The lead pilot on that Chinook was Chief Warrant Officer 4 Jeff Hatt.  At minute 14 on the link below, I describe as best as I can remember the watching Jeff Hatt land that big bird in that small space by turning 90 degrees at the last moment.

He made the same maneuver on take-off.  It was just as impressive to watch in either direction.

Seeing any expert do their best work is something I love.  Whether it is sports or flying or racing or dance or writing, seeing the best at work is wonderful.

http://www.newsworks.org/index.php/thepulse/item/96024-awestruck

Thursday, August 4, 2016

Going to the Top of the Chain of Command



Today I talked with one of the soldiers I served with during for the last several years.  I told her about asking Congressman Joe Pitts to help me get the 11 months and 9 days of service I need to complete 20 years.  He couldn't help.  So she suggested I write to the President.

So I did, on www.whitehouse.gov

Here's what I wrote.  I will let you know what happens:

On May 3 of this year, I left the Army at age 63.  I first enlisted in 1972, served for 11 years on active duty and in the reserves then left the military to pursue a civilian career in 1984. In August of 2007 I re-enlisted at 54 years old, made possible by a temporary increase in the enlistment age.  I knew the mandatory age for ending my enlistment was 60.  I deployed to Iraq for a year in 2009-10.  I volunteered to go to Afghanistan in 2012 with the 55th Brigade of the PA Army National Guard, but the deployment was cancelled.  I got two extensions past age 60, in part because I scored maximum on the fitness test and was in a shortage job skill.  Earlier this year, I asked for, but did not get an extension to serve another year.  As a result, I left the Army with 19 years and 21 days of service.  As you are aware, military retirement requires 20 years.  I am a bicycle racer and finished an Ironman Triathlon at 61 years old.  I am physically able to serve and good at my military job. I live in the Congressional district of Joe Pitts and asked for his assistance.  He was unable to help.  At this point, I believe only President Obama could help me.  I would be happy to serve and know that medical personnel get waivers up to their late 70s.  Since I have six kids, three adopted and three the old fashioned way, the retirement income would be put to good use.  But I also would like to maintain my connection with the soldiers I served with in Pennsylvania and in Iraq.  Without an official connection to the military, I cannot go on military bases.  My service and all of my discharges were honorable throughout my career.  I have many awards and decorations.  My tour in Iraq was with the 28th Combat Aviation Brigade, Pennsylvania Army National Guard.  While I did not serve in the Vietnam War, I served during that war and was temporarily blinded in a missile explosion in Utah.  Thank you in advance for anything you could do to let me complete my long career.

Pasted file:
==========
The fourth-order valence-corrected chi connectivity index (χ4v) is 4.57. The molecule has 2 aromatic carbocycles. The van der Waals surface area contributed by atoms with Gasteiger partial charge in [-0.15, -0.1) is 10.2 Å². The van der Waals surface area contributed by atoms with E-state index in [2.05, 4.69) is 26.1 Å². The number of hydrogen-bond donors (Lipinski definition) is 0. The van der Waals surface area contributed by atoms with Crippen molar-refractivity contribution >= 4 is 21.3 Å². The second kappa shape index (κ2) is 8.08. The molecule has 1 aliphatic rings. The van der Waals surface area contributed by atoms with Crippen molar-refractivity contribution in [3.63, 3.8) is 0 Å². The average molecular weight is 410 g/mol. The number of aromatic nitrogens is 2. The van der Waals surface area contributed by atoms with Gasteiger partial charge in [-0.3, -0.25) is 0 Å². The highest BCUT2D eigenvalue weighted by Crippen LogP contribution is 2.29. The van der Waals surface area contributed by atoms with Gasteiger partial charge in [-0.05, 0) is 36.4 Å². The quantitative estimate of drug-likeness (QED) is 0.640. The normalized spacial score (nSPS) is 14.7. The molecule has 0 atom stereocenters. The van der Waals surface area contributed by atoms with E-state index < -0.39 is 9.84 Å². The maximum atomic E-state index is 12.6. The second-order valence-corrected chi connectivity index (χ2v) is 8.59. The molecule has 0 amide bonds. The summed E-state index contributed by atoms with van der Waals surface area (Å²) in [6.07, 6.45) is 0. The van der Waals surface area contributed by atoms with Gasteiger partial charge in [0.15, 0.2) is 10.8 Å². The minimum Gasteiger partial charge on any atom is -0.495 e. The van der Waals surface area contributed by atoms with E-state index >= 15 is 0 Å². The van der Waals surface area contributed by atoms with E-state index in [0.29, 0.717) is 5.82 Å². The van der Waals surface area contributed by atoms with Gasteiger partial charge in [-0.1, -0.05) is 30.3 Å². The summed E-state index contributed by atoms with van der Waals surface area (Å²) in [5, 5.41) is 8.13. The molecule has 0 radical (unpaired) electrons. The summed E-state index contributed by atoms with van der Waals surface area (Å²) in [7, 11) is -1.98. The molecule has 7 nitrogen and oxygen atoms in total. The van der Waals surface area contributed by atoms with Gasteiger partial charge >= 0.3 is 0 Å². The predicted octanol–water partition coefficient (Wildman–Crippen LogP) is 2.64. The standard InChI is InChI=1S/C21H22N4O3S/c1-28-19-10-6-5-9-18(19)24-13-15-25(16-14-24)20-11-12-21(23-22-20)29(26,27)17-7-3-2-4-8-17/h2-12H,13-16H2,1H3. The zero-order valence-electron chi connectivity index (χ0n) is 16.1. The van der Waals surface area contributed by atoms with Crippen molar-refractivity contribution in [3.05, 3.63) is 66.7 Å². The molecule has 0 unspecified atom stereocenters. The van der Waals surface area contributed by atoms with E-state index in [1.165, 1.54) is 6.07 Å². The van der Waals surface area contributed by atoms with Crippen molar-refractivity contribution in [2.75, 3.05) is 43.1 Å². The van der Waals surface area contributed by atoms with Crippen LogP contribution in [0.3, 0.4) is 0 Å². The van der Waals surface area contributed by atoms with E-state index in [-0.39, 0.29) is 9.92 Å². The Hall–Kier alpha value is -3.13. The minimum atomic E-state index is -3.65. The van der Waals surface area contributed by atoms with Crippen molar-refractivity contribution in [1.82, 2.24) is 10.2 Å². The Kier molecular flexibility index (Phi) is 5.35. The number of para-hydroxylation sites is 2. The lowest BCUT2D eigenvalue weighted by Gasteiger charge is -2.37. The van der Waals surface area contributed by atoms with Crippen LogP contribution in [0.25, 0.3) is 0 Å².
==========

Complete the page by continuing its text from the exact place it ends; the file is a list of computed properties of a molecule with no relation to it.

Wednesday, August 3, 2016

BFFs Army Style: My Platoon Sergeant 32 Years Later

Army version of BFF: Best F#ckin' Friends

Ron Lamm, Command Sgt. Maj. Retired

In his book "The Four Loves," C.S. Lewis said one mark of friendship is that after any passage of time, the conversation between friends picks up right where it left off.  I have not seen Ron Lamm since I left Alpha Company, 6th Bn., 68th Armor in May of 1984.

Last weekend, in one of those coincidences turbocharged by Google, I met Ron at the reunion of Charlie Company, 6-68th Armor.  On Friday of last week, I was looking up when 68th Armor was deactivated and found a Facebook link to the reunion.  The reunion was the following day.  I showed up at the Charlie Company reunion and found a few people from Alpha, including my former platooon sergeant, Ron Lamm.

My son Nigel and I were in Pottsville that morning at the city's annual bicycle race.  After the race we drove to Fort Indiantown Gap and went to the reunion. I met several people I remembered then found Ron.  We sat at one of the picnic tables for a half hour and talking about our mutual interest in World War II.  We talked about our fathers' service during the war and then talked about Ron's recent ride in a restored B-17 Flying Fortress bomber.  Ron told me about a project to restore the original "Memphis Belle" one of the most famous B-17s.  Ron was talking about how they used staggered waist guns in the 1990 movie, but the actual Memphis Belle was a B-17F waist guns opposite each other, not staggered as in the later G model.  We are both the kind of guys who know that staggered waist guns and chin turrets are modifications made in the G model of the B-17.

Ron told me about the rest of his career after I left Alpha Company.  He made Command Sgt. Major in 1990 and stayed with 68th Armor until the unit was disbanded in 1995.  He also volunteered for the Gulf War, but would have had to take a reduction to E5 to go, so he turned it down.  Ron has been retired 21 years.  In a few years he will be retired longer than he served.

Talking with Ron reminded me how very sure I was that I should leave the Army in 1984.  I really liked Ron, I liked the unit, I had the papers for OCS filled out, but was sure I needed to move on.  I have Ron's email now and we have tentative plans to go to an airshow.





Friday, July 29, 2016

Worst Retirement Plan Possible


In May of 1984, I had a total of eleven years and two months of active and reserve service.  At the time I was a staff sergeant, a tank section leader and had just filled out the application for Officer Candidate School (OCS).  

At that critical point, I had to decide whether to stay and finish 20 years or more of service, or get out, grow a beard and be a real civilian.

SPOILER ALERT!  I grew the beard.  

How did I make this momentous decision to leave the military with nine years till retirement? 

Because of advice from my uncle Jack, the only other recent veteran in my family.  Jack retired in 1978 from the Air Force after 20 years of service.  He had three full tours in the Vietnam War and three temporary duty (TDY) assignments to that war that stopped short of the 180-day line of counting as a full tour.  He flew back seat in an F4 Phantom fighter and was also a navigator in a refueling plane.  When he was not in Southeast Asia, he was often assigned to Thule, Greenland.